The chart above plots the inflation-adjusted dollar value of all Department of Justice asset forfeitures from 1989-2013. It includes both civil asset forfeitures, like the ones discussed in the Post's investigative series, and criminal asset forfeitures, which occur when police seize property from defendants formally accused of a crime.
You can see that the amount seized has risen sharply in the latter half of the last decade; 2012 represented a high-water mark, when approximately $4.6 billion of cash and goods were seized. While the Department of Justice doesn't provide a comparable breakdown of civil versus criminal seizures pre-2008, data since then show that civil asset forfeitures have more than doubled, from $508 million in 2008 to $1.1 billion in 2013.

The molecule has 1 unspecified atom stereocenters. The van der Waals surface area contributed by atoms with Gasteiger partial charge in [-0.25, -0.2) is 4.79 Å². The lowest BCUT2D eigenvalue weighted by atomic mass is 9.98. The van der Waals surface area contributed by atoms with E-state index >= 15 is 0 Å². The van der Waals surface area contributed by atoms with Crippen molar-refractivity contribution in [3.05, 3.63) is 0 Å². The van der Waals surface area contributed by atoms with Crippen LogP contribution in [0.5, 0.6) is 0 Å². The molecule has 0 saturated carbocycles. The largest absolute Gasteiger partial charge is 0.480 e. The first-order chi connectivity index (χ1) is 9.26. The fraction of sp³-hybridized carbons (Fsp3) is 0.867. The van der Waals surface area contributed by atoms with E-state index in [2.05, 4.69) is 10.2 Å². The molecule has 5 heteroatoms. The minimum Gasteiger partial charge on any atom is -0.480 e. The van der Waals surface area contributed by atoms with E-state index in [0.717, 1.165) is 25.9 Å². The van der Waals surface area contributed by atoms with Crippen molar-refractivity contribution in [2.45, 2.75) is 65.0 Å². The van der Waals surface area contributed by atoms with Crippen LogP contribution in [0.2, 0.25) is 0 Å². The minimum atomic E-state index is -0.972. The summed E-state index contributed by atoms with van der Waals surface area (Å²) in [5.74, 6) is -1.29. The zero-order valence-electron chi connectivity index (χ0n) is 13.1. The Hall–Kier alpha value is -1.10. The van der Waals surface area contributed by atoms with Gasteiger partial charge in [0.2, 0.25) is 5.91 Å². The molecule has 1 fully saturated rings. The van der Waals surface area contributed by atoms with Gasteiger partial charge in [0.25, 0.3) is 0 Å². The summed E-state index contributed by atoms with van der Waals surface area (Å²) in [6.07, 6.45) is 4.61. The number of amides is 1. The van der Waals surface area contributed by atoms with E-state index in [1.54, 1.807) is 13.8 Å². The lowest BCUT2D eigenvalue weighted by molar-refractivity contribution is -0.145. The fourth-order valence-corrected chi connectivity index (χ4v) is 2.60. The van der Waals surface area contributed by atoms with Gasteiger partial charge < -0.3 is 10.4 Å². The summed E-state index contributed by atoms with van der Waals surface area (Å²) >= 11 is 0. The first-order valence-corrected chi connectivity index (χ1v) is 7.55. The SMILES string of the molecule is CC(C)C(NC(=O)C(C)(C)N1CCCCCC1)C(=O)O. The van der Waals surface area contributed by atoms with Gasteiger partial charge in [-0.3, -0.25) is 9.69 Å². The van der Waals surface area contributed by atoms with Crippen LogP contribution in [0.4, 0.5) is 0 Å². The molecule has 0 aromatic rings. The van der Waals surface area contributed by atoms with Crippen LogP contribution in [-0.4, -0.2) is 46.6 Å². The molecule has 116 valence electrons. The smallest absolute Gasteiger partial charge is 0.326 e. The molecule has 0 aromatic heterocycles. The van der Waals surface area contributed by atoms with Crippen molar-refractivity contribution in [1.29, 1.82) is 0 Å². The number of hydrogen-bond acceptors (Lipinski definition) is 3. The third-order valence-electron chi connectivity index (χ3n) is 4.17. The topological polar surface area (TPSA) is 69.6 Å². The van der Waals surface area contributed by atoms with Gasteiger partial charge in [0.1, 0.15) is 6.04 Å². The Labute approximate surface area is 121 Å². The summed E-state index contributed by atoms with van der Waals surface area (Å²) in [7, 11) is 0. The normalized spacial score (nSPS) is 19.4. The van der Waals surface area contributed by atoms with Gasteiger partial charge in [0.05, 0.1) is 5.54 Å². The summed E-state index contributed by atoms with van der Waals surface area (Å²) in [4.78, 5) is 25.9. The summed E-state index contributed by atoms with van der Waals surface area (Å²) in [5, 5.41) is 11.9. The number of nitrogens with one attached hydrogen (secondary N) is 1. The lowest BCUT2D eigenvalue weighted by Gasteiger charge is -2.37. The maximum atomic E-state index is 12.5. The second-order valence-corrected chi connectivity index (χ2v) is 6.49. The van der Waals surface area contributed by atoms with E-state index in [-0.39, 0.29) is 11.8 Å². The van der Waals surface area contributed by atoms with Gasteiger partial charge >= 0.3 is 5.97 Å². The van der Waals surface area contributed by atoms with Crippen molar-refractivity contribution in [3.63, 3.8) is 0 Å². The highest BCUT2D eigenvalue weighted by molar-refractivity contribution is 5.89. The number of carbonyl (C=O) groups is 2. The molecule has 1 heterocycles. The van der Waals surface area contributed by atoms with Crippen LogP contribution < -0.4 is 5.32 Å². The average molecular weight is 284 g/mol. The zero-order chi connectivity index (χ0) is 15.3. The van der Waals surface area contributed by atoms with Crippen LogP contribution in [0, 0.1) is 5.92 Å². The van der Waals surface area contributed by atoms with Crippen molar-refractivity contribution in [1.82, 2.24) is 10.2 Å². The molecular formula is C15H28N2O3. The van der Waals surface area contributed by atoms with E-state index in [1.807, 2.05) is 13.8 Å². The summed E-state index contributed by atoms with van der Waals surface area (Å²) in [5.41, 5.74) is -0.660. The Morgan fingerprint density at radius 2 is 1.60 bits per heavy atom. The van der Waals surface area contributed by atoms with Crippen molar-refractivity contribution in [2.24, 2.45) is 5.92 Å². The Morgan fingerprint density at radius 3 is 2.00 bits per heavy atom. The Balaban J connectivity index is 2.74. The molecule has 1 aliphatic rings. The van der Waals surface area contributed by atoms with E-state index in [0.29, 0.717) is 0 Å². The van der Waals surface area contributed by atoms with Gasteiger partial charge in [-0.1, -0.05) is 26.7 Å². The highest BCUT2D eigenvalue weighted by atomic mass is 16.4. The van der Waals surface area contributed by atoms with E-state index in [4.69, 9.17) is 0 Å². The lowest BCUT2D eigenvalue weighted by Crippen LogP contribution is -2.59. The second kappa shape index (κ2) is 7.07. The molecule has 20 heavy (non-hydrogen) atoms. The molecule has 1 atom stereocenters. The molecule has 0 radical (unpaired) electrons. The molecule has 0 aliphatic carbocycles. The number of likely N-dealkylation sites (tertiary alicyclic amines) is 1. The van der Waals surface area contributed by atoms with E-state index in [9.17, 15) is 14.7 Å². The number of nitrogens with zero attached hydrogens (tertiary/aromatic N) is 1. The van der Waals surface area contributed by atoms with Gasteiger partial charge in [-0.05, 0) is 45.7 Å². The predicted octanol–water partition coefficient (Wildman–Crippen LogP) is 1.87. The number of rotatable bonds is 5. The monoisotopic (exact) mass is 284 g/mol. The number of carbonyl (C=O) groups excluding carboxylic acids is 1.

While many factors likely contribute to the increase, one major component is the rise in post-2001 "stop and seize" traffic stops documented in the Post article.
The Post piece notes that under civil asset forfeiture laws, the burden of proof is on the owner of the assets to show that they are not related to a crime by a legal standard known as preponderance of the evidence. In essence, you're considered guilty until proven innocent.
Previous attempts at reform have largely been stymied due to intense lobbying from law enforcement groups, for whom asset forfeiture can be a significant source of revenue. From a political standpoint there's something for everyone to hate about the practice. Liberals note that it disproportionately affects poor and minority citizens, while conservatives are inclined to see it as a gross overreach of state power.
For more on the practice, read this 2010 Institute of Justice report.